3D-printed images of the logos of Facebook and parent company Meta Platforms are seen on a laptop keyboard in this illustration taken on November 2, 2021.

A US judge ruled against Meta Platforms' bid to dismiss a lawsuit filed by Australian mining magnate Andrew Forrest over scam Facebook advertisements that showed him promoting fraudulent cryptocurrency investments.

Forrest, the executive chairman of Fortescue Metals Group, filed the lawsuit against Meta, after the social media platform showed him promoting fake cryptocurrency and other fraudulent investments, Reuters reported.

The US court has now permitted Australia's second-richest person to prove Facebook's negligence in promoting ads that breached its duty to operate in a commercially reasonable manner, and that Meta misappropriated Forrest's name and likeness.

"Dr. Forrest claims that Meta profited more from ads that included his likeness than it would have if the ads had not," U.S. District Judge Casey Pitts stated. "This is enough to adequately plead that the alleged misappropriation was to Meta's advantage."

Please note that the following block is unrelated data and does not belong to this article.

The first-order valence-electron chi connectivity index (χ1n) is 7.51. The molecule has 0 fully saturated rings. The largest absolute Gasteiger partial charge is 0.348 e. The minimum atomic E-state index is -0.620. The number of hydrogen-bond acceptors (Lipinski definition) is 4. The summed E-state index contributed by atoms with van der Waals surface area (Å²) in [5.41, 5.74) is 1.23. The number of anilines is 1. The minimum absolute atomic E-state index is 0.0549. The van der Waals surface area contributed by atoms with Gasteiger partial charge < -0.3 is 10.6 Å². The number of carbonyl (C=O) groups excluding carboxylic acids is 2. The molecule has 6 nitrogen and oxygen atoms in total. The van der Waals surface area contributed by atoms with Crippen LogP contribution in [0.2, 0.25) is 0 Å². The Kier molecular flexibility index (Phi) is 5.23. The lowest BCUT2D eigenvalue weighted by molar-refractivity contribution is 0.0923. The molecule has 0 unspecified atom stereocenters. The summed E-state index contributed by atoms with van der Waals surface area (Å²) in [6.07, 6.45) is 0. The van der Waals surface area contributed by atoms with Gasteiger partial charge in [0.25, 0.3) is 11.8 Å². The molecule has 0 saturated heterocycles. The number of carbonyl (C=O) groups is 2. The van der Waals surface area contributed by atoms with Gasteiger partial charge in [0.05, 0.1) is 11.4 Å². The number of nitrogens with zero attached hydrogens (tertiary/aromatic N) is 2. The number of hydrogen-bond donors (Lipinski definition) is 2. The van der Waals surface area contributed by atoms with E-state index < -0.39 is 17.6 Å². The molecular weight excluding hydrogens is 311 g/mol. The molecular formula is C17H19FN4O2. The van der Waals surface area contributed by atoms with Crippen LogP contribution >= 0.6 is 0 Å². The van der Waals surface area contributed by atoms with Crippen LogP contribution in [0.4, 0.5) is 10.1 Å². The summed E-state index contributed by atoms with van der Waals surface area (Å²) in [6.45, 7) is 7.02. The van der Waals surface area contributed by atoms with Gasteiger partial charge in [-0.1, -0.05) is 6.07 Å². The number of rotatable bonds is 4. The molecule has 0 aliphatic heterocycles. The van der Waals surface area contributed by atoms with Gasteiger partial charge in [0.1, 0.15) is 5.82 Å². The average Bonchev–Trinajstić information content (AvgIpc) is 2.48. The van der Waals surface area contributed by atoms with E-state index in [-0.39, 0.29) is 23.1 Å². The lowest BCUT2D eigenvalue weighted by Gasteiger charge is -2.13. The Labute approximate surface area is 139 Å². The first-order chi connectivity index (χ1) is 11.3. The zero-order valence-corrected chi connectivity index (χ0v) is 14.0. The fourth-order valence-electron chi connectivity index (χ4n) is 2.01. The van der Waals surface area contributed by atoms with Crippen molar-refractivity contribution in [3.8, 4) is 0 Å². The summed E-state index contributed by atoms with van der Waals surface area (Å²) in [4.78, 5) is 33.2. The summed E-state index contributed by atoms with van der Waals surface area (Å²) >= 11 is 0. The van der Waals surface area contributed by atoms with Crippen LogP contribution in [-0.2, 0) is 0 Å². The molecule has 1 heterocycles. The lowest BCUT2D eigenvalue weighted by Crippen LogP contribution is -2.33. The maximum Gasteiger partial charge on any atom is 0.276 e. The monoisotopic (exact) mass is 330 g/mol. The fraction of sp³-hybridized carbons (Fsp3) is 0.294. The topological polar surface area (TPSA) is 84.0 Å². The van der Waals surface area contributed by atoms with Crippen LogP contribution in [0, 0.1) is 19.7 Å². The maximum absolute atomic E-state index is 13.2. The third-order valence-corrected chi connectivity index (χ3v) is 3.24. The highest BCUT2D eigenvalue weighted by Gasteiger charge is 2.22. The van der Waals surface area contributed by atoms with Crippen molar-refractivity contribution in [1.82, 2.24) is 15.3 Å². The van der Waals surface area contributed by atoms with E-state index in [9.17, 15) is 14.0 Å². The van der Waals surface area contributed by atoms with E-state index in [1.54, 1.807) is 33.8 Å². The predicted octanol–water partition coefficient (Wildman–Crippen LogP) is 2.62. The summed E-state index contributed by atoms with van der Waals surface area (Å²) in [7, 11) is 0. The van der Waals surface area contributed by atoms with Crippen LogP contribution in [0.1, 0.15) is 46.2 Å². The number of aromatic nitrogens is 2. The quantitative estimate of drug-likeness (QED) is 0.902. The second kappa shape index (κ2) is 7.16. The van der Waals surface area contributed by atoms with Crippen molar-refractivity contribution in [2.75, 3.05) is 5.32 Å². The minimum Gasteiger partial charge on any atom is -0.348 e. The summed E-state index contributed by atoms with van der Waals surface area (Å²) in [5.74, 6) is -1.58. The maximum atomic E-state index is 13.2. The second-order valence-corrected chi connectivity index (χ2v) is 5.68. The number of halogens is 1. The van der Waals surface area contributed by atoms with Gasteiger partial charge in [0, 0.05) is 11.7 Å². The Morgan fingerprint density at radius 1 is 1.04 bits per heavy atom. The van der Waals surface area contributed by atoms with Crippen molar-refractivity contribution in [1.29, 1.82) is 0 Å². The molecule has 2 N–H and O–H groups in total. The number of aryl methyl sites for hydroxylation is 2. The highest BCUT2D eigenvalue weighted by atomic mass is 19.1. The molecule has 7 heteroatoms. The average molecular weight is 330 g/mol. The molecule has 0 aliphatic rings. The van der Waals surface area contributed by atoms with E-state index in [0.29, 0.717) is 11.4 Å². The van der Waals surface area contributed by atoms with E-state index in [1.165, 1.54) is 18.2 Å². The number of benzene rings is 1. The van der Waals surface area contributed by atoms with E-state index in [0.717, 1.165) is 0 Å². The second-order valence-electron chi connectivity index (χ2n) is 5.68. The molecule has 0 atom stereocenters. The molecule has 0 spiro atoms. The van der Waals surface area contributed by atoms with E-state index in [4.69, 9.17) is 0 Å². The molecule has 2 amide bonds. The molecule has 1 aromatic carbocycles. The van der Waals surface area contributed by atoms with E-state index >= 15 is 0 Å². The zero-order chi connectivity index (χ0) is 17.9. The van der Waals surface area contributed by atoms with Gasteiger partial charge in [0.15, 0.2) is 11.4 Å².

In April, Australian prosecutors had refused to pursue criminal charges against Meta after Forrest filed the lawsuit under Australian laws.

The fake crypto ads appeared many times on Facebook between April and November 2023 mainly targeting Australian consumers. Forrest alleged that the fake ads featuring him led to huge financial losses for victims, Coingape reported.

He pointed out that Meta gained more from the scam ads, thus breaching its duty to operate in a commercially reasonable manner.

The case is relevant as it is the first time a US court has refused a social media company to use Section 230 of the Communications Decency Act as defense. The section protects social media platforms from liability for third-party content.

The ruling could set a precedent leading to stricter scrutiny of social media giants in ad regulation.